At the end of 2017, MurthyDotCom summarized a number of concerning immigration regulations under consideration by the Trump Administration in the NewsBrief, Troubling Immigration Rules, Including End of H-4 EAD, on Trump’s Rulemaking Agenda (2017.Dec.15). While none of the rules has yet come to light, the U.S. Department of Homeland Security (DHS) updated its rule list for spring 2018, indicating that the Administration is still intending to move forward with several regulations that will negatively affect immigrants. Read more.
03 May 2018
On April 26, 2018, the U.S. Department of Homeland Security (DHS) announced that the temporary protected status (TPS) designation for certain nationals of Nepal will be terminated as of June 24, 2019. Since taking office in January 2017, President Trump has taken steps to terminate TPS designations for nationals of more than a half-dozen countries, including Haiti, El Salvador, Sierra Leone, and Nicaragua. Read more.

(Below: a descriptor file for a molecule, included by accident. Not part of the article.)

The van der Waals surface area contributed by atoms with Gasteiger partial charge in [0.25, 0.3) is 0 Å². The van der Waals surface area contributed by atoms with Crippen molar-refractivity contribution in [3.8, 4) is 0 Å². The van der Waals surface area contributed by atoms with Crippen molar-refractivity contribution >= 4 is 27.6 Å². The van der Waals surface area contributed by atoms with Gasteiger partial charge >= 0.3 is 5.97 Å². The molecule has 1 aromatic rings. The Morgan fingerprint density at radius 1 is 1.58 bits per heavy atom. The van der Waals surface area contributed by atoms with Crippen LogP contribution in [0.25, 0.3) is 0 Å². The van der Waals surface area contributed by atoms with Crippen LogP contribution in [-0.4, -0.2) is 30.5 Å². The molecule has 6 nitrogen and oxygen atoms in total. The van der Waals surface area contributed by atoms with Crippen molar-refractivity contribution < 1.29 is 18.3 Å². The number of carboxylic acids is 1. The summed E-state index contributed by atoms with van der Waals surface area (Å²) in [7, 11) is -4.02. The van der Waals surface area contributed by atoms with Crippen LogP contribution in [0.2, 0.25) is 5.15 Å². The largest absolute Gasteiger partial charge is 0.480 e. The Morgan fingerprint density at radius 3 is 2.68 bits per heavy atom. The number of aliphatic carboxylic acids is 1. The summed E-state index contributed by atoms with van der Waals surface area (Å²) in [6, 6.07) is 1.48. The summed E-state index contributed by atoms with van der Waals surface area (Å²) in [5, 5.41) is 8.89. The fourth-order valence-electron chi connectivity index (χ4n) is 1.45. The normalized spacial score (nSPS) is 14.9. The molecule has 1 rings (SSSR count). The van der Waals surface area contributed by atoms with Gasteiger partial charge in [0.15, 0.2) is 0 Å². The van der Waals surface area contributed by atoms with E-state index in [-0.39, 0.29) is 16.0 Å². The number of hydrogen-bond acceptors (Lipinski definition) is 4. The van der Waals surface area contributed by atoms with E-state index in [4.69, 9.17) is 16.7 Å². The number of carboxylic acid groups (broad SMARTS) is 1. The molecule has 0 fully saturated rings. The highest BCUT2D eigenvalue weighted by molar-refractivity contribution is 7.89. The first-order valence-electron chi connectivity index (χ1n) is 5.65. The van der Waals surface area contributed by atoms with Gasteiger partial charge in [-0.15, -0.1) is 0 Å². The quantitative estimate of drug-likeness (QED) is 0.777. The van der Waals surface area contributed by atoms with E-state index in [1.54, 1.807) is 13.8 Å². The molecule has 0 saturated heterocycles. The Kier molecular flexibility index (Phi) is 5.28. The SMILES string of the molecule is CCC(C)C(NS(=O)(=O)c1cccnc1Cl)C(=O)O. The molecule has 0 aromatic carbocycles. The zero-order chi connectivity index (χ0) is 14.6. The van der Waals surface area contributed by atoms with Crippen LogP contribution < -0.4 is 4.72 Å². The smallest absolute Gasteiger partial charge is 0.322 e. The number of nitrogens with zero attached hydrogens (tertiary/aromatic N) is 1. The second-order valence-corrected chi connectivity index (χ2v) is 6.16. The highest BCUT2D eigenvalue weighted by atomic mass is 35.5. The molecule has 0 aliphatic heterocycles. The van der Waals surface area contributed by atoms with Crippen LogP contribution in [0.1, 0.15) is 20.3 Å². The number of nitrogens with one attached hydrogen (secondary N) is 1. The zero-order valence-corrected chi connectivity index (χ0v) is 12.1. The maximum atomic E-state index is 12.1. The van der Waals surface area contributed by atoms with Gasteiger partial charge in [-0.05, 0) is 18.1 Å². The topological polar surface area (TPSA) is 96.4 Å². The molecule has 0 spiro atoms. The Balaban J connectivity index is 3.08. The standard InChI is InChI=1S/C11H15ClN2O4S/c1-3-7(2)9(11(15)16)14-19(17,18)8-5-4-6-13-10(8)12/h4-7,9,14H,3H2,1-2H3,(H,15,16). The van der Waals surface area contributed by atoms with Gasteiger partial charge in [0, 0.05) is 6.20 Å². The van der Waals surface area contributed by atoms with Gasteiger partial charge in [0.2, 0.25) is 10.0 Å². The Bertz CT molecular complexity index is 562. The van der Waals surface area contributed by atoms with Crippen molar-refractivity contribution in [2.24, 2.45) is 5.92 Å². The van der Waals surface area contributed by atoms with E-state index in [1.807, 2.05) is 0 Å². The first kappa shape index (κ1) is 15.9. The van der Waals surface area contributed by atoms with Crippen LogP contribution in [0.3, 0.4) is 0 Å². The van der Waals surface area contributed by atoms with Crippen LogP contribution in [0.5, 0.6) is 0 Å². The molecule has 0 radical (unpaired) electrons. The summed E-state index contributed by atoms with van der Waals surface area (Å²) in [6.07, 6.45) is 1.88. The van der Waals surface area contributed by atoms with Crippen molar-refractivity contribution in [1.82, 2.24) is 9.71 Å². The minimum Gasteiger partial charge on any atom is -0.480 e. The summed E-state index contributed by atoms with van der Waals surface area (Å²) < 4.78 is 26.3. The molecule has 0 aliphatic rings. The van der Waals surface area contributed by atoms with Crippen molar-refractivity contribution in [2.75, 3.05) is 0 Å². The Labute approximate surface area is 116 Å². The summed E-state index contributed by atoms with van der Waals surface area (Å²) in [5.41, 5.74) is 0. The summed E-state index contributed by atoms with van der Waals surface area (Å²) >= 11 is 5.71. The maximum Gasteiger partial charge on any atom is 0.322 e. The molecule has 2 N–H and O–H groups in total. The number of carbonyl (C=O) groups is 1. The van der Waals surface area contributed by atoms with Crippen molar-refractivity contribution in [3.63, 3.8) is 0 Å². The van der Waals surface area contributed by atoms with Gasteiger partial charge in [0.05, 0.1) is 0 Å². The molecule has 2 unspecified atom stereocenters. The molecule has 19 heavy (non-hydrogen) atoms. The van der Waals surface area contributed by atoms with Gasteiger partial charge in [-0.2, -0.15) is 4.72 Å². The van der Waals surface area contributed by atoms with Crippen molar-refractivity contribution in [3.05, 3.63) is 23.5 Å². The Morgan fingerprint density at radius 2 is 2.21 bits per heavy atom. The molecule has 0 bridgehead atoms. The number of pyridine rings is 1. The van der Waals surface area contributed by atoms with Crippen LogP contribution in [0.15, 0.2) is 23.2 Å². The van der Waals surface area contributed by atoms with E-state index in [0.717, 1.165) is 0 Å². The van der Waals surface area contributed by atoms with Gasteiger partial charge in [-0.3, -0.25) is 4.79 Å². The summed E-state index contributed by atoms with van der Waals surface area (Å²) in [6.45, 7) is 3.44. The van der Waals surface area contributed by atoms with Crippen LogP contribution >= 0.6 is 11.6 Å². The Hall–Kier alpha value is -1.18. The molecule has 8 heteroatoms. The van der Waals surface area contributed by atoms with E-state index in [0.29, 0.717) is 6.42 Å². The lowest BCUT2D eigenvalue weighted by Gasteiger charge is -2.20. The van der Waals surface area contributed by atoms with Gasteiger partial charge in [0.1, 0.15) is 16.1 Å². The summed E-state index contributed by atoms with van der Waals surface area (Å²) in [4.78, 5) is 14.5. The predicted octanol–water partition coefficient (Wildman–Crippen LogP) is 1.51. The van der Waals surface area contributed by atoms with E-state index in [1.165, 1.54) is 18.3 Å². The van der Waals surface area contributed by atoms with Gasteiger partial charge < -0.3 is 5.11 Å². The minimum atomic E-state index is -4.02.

26 Apr 2018
The Trump Administration recently announced that a quota system will be incorporated into the individual performance evaluations for all immigration judges to require them to process cases more quickly. Immigration judges are responsible for presiding over cases such as removal (i.e. deportation) and asylum proceedings. Read more.
25 Apr 2018
From the Washington Post: The Department of Homeland Security is preparing to cancel the temporary residency permits of about 9,000 immigrants from Nepal, the Trump administration’s latest move to expel foreigners living in the United States with some form of provisional status.